Why Misery Is So Addictive and How To Free Yourself ‎”How does one become a butterfly?” she asked pensively. “You must want to fly so much that you are willing to give up being a caterpillar.”
 -(Trina Paulus) I love that quote! It speaks to our willingness to let go of old patterns and traktory podkarpackie choose a new higher way of being. This is not an easy task since our negative patterns are so highly addictive.

Why is that so? Why do we get so stuck in our dramas and misery? The answer may surprise you. A recent article, “Anatomy of a Tear Jerker” by Michaeleen Doucleff, sheds light on this with research that shows something astounding: sad songs stimulate dopamine, the pleasure hormone! “The results suggest that the more emotions a song provokes – whether depressing or uplifting – the more we crave the song.” Intrigued, I researched this further and found that dopamine, the hormone most responsible for addiction, is triggered by things that excite us, such as food and sex…but also drama and pain, making us crave and recreate them over and over again.

That explains why many people hang on for dear life to their misery, their sad stories, taxi bagażowe otwock their anger and resentment. I spent a good part of my life stuck in the mire of misery about feeling alone in the world…until I had a life-changing epiphany twelve years ago during my first week of dating Tom, who would become my husband. We were massaging each other’s feet, (my very favorite thing!) and I thought to myself, “Wouldn’t it be wonderful to have this man in my life on a permanent basis.” Just then a Bonnie Rait song began playing on the radio and I was singing along with it, “I can’t make you love me if you don’t.” That song activated the neural pathways of my old familiar story that said, “I will always be alone.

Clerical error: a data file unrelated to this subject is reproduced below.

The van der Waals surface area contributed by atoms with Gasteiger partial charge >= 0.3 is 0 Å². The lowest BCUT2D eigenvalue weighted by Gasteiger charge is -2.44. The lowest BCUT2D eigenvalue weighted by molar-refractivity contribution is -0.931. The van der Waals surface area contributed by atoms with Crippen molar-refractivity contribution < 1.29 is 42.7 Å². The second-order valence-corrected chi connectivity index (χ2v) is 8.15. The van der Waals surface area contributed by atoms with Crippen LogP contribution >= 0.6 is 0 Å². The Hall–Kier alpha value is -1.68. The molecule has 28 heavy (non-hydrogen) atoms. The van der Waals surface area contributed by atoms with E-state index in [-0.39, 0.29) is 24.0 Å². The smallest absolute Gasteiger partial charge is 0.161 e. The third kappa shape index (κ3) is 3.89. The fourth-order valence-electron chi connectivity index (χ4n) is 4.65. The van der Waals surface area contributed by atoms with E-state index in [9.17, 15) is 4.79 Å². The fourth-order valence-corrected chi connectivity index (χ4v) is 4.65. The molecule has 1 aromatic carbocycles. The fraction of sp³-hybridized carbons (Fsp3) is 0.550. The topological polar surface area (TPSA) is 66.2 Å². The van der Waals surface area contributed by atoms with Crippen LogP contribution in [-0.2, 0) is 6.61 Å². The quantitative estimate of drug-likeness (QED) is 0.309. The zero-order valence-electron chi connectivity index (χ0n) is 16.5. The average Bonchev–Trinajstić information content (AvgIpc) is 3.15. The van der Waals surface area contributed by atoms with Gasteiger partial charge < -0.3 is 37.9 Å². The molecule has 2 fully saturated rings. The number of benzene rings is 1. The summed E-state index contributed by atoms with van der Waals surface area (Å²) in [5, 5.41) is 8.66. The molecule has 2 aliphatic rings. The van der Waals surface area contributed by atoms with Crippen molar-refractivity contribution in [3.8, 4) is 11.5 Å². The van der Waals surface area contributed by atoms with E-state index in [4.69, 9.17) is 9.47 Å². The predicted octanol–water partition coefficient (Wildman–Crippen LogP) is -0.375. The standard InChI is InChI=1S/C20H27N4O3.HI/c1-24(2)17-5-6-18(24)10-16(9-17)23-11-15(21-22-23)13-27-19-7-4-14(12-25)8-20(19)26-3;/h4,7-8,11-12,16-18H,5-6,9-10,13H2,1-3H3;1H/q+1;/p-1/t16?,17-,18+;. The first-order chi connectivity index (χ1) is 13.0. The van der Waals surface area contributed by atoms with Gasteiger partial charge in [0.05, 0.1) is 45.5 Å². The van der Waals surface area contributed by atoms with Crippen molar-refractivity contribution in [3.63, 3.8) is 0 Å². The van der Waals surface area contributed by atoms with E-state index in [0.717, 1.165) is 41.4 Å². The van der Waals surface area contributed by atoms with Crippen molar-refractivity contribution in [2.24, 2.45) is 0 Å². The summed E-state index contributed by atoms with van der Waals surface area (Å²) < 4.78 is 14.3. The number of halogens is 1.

He won’t want me. I can’t have this.” I began slipping into the sweet melancholy of that story, opróżnianie mieszkań pulled by the addictive lure of deep sorrow. But then, in a sudden splash of invigorating awareness, I stopped myself and thought, “Wait a minute – why can’t I have this? It’s just habit programming. I’m just as lovable as the next person. I can have this! I want this!” It was a butterfly moment – a moment of clear awareness that I wanted love in my life so much that I was willing to give up being a caterpillar; I was willing to give up my addiction to my sweet sad miserable story.

That determination has resulted in a dozen of the best years of my life with this wonderful man.

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